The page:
Person: Tonelli, Leonida
Leonida Tonelli was an Italian mathematician who worked on the theory of functions and the calculus of variations.
Mathematical Profile (Excerpt):
- Tonelli caught a serious infection while on an excursion to the mountains south of Bologna and this meant that he could not study for some considerable time.
- Cesare Arzelà (1847-1912), who had studied in Pisa with Ulisse Dini and Enrico Betti, was Tonelli's thesis advisor at Bologna.
- After the award of his doctorate, Tonelli was appointed as Salvatore Pincherle's assistant at Bologna to work in algebra and analytic geometry.
- This arrangement had been made while Tonelli was still an undergraduate, much to the disappointment of Arzelà who had been very keen to have Tonelli as his own assistant.
- He asked for an assistant to help him with his teaching duties but Pincherle refused to let Tonelli take on the role for he wanted to retain his collaboration.
- As a result, Tonelli ended up teaching three courses along with the corresponding exercise classes.
- Despite this heavy teaching load, Tonelli's mathematical research became deeper and wider and in 1910 he qualified as a lecturer in Infinitesimal Analysis.
- A competition for the Chair of Infinitesimal Analysis at the University of Parma was announced and Tonelli took part.
- However, despite not being appointed to the chair in Parma after winning the competition, Tonelli soon was competing for another chair, this time the Chair of Algebraic Analysis at University of Cagliari.
- Tonelli had a chair but he was not entirely happy.
- At first Italy kept out of the war and, while much of Europe became fought, Tonelli taught courses in rational mechanics at Parma.
- Later that year Tonelli decided to volunteer for war service.
- Subsequently Tonelli was with the Seventh Army when it held the front from the Stelvio Pass to Lake Garda, and on the morning of 4 November 1918 when the Italian flag was raised at Mezzolombardo.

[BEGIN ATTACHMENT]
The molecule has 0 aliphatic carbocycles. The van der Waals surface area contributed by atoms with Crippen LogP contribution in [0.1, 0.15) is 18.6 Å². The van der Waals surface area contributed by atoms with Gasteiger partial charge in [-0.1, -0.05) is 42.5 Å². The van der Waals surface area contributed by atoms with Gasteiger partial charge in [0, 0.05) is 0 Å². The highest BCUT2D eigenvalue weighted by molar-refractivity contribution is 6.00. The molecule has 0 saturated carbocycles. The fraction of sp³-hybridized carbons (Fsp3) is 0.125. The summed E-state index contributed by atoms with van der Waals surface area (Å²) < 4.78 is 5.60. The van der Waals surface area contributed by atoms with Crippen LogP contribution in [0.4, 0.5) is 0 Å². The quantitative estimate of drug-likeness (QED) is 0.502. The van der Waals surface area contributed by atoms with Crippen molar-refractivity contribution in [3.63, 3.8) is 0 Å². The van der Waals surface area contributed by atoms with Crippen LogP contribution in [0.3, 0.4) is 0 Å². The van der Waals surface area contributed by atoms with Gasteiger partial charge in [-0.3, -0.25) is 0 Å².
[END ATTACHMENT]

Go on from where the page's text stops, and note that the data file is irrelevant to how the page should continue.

- With the end of the war, the rector of the University of Parma requested that Tonelli might he allowed to return to take up his university duties.
- As one would expect, Tonelli has no publications appearing in 1917 or 1918, but by 1919 he had returned to his remarkably regular output of quality papers.
- On his retirement, Tonelli was appointed to his Chair of Infinitesimal Analysis.
- Around this time Tonelli received many honours recognising the high quality of his research contributions.
- As well as producing deep research, Tonelli was also involved in teaching Analysis courses at the University of Ferrara up to 1927, and later, at Bologna, he taught mathematics course for students of Chemistry and the Life Sciences.
- They offered Tonelli the Chair which he accepted in 1930.
- The Department of Mathematics at the University of Pisa is now named for Leonida Tonelli.
- The mathematicians that now constitute the faculty of the Department Leonida Tonelli are, in large part, the progeny of these outstanding mathematicians.
- His 1940 paper L'analisi funzionale nel calcolo delle variazioni Ⓣ(Functional analysis in the calculus of variations) is interesting in that it gives an insight into Tonelli's thinking on one of the topics for which he is most famed, namely the calculus of variations.
- We have already mentioned the remarkable number and quality of Tonelli's papers.
- The fourth, and final, volume Argomenti vari Ⓣ(Various topics), published in 1963, contains papers on trigonometric series, ordinary differential equations and integral equations (all published in or after 1924-25), and some miscellaneous work (from 1909 onwards), including Tonelli's biography of Salvatore Pincherle.
- Tonelli died at the age of 60 in 1946.
Born 19 April 1885, Gallipoli, Lecce, Italy. Died 12 March 1946, Pisa, Italy.
View full biography at MacTutor
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Adapted from other CC BY-SA 4.0 Sources:
- O’Connor, John J; Robertson, Edmund F: MacTutor History of Mathematics Archive